Topic: Mentoring, Human Resources
Publication: Journal of Business and Psychology (in press)
Article: Mentoring and psychological contract breach
Authors: Haggard, D. L.
Reviewed by: Alexandra Rechlin
Having a mentor can lead to many positive outcomes for the protégé, but what kinds of negative outcomes might a mentor cause? Haggard (in press) investigated the effect that mentoring breach (when the protégé perceives that the mentor has not fulfilled his or her obligations as a mentor) has on psychological contract breach (when an individual feels that the employer has not fulfilled its obligations). Psychological contract breach (PCB) is related to many negative outcomes, such as reduced organizational commitment, job satisfaction, in-role performance, and organizational citizenship behaviors.
Haggard found that protégé reports of mentoring breach were positively related to PCB. Additionally, PCB mediated the relationship between mentoring breach and job satisfaction, and the relationship between mentoring breach and job commitment. In other words, mentoring breach indirectly leads to outcomes through PCB. The relationship between mentoring breach and PCB was moderated by the supervisory nature of the relationship (i.e., the relationship was stronger when the mentor was the supervisor). The relationship was not moderated by the formality of the relationship.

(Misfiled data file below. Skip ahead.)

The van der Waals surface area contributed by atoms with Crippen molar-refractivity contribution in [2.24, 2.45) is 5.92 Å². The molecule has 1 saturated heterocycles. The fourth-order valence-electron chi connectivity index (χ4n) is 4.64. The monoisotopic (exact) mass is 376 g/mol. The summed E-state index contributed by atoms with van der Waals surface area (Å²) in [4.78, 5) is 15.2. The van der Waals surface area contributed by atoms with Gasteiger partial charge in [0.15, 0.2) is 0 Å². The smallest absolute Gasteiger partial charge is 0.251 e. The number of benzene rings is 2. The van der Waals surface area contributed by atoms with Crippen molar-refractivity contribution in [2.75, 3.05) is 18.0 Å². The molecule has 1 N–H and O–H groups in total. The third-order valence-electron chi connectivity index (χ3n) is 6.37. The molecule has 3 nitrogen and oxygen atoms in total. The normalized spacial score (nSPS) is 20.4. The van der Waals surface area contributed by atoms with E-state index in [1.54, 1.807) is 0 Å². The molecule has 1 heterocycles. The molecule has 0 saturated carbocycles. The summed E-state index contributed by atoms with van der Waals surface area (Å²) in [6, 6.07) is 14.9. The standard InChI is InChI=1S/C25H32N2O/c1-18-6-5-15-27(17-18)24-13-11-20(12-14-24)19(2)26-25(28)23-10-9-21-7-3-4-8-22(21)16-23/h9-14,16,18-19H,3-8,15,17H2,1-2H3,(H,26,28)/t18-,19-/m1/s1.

These findings suggest that it would be advantageous for an organization to provide training for its mentors. Haggard suggests that training could be used to establish mentors’ obligations and the boundaries to those obligations, explain the consequences of mentoring breach, and teach supervisors how their actions may be perceived by subordinates. This training ideally would be provided to all supervisors, as some may not realize that they are informal mentors.